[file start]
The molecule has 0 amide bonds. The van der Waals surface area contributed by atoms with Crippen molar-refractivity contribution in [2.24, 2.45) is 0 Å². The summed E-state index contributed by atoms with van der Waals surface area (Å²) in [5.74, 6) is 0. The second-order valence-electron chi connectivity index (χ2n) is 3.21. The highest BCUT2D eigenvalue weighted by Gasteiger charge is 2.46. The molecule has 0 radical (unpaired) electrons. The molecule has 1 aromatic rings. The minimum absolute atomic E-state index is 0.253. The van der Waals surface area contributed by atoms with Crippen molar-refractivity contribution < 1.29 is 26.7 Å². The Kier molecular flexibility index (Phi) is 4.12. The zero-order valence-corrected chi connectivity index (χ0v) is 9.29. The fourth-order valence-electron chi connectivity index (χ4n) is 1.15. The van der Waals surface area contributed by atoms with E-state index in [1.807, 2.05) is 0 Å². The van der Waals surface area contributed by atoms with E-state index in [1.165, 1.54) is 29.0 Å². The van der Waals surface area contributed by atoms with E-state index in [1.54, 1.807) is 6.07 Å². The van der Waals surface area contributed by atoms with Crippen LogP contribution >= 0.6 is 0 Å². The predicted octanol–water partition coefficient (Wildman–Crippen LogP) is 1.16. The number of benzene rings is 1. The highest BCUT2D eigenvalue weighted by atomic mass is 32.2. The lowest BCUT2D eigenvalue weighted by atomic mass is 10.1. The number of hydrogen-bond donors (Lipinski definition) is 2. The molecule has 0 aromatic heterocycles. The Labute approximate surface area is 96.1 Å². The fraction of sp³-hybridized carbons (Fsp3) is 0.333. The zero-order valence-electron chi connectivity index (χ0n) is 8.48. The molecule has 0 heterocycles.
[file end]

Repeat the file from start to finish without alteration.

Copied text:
The molecule has 0 amide bonds. The van der Waals surface area contributed by atoms with Crippen molar-refractivity contribution in [2.24, 2.45) is 0 Å². The summed E-state index contributed by atoms with van der Waals surface area (Å²) in [5.74, 6) is 0. The second-order valence-electron chi connectivity index (χ2n) is 3.21. The highest BCUT2D eigenvalue weighted by Gasteiger charge is 2.46. The molecule has 0 radical (unpaired) electrons. The molecule has 1 aromatic rings. The minimum absolute atomic E-state index is 0.253. The van der Waals surface area contributed by atoms with Crippen molar-refractivity contribution < 1.29 is 26.7 Å². The Kier molecular flexibility index (Phi) is 4.12. The zero-order valence-corrected chi connectivity index (χ0v) is 9.29. The fourth-order valence-electron chi connectivity index (χ4n) is 1.15. The van der Waals surface area contributed by atoms with E-state index in [1.807, 2.05) is 0 Å². The van der Waals surface area contributed by atoms with E-state index in [1.165, 1.54) is 29.0 Å². The van der Waals surface area contributed by atoms with E-state index in [1.54, 1.807) is 6.07 Å². The van der Waals surface area contributed by atoms with Crippen LogP contribution >= 0.6 is 0 Å². The predicted octanol–water partition coefficient (Wildman–Crippen LogP) is 1.16. The number of benzene rings is 1. The highest BCUT2D eigenvalue weighted by atomic mass is 32.2. The lowest BCUT2D eigenvalue weighted by atomic mass is 10.1. The number of hydrogen-bond donors (Lipinski definition) is 2. The molecule has 0 aromatic heterocycles. The Labute approximate surface area is 96.1 Å². The fraction of sp³-hybridized carbons (Fsp3) is 0.333. The zero-order valence-electron chi connectivity index (χ0n) is 8.48. The molecule has 0 heterocycles.